Pig production falling in Eastern Europe
Production of pigs and pigmeat has fallen in Eastern
Europe in view of constant high feed prices and comparatively low pig and
According to German market and price analysis centre, ZMP, the need
for imports is becoming more obvious and this trend is expected to continue in
the near future. Latest reports indicate that stocks are lower than in previous
Additionally, higher grain prices are strongly influencing production in
Eastern more than in Western Europe as feed costs make up a higher proportion of
total costs. Production methods are also more efficient in the west and farmers
in the east lack own capital, making the acquisition of finance more difficult.
Lower herd numbers
The latest figures from December 2007
reveal that there has been a reduction of 10% in the number of sows in Poland,
Hungary and the Czech Republic.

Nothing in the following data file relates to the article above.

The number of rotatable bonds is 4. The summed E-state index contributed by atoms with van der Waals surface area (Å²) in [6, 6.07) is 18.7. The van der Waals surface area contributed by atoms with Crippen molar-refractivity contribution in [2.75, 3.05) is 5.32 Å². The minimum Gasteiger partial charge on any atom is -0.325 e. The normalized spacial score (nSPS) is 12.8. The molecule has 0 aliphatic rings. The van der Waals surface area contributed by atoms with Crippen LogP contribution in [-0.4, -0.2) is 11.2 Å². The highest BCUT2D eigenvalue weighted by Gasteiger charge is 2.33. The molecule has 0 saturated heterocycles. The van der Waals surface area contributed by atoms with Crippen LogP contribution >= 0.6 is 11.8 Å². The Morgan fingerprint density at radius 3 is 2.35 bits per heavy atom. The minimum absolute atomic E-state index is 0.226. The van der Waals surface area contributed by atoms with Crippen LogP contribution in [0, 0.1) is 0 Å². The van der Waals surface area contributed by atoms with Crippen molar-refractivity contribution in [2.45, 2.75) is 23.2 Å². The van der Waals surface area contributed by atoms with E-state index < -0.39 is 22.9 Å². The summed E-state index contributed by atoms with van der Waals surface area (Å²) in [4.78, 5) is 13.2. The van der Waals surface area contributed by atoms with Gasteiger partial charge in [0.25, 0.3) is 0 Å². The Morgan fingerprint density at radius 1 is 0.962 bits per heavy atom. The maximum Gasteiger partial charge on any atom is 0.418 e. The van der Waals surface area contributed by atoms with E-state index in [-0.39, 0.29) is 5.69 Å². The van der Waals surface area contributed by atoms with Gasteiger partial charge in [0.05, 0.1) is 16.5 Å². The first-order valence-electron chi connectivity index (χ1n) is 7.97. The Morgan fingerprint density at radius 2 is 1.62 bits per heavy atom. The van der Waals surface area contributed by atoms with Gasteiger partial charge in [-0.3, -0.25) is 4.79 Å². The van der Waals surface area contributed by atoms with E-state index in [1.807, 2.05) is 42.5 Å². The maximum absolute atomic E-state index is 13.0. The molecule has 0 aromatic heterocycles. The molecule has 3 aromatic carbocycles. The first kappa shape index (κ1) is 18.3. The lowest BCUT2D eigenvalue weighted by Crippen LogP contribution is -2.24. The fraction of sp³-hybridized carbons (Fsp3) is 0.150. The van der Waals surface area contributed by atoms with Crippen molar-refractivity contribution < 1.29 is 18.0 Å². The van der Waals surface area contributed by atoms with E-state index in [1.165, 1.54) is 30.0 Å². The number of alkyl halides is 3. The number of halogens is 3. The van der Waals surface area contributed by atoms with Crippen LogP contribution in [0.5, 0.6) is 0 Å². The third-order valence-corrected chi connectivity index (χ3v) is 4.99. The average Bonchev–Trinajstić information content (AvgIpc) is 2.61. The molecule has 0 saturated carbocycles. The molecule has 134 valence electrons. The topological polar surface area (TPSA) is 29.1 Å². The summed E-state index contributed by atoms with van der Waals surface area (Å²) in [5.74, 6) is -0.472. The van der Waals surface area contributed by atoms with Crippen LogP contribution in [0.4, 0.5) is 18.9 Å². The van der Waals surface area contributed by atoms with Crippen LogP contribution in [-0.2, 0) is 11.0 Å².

Poland counted 1 million less sows in 2007 than a year previously.
ZMP predicts around 3 million less slaughtered animals this year than
The Czech Republic registered 24,000 (11%) fewer sows than previously
counted. The picture in Hungary is similarly dismal. Romania and Bulgaria also
have fewer animals than previously counted. In the December count there were 3%
and 15% fewer animals respectively.
Pigmeat production in the countries of Eastern Europe covers only 60%-80% of
domestic need excluding Poland and Hungary.
Estimations show that the new EU member states of
Eastern Europe will be required to import around 1 million tonnes of pigmeat
this year. Germany will play a major role as a key supplier. Competition for
Eastern Europe will pick-up from countries outside the EU such as Brazil.
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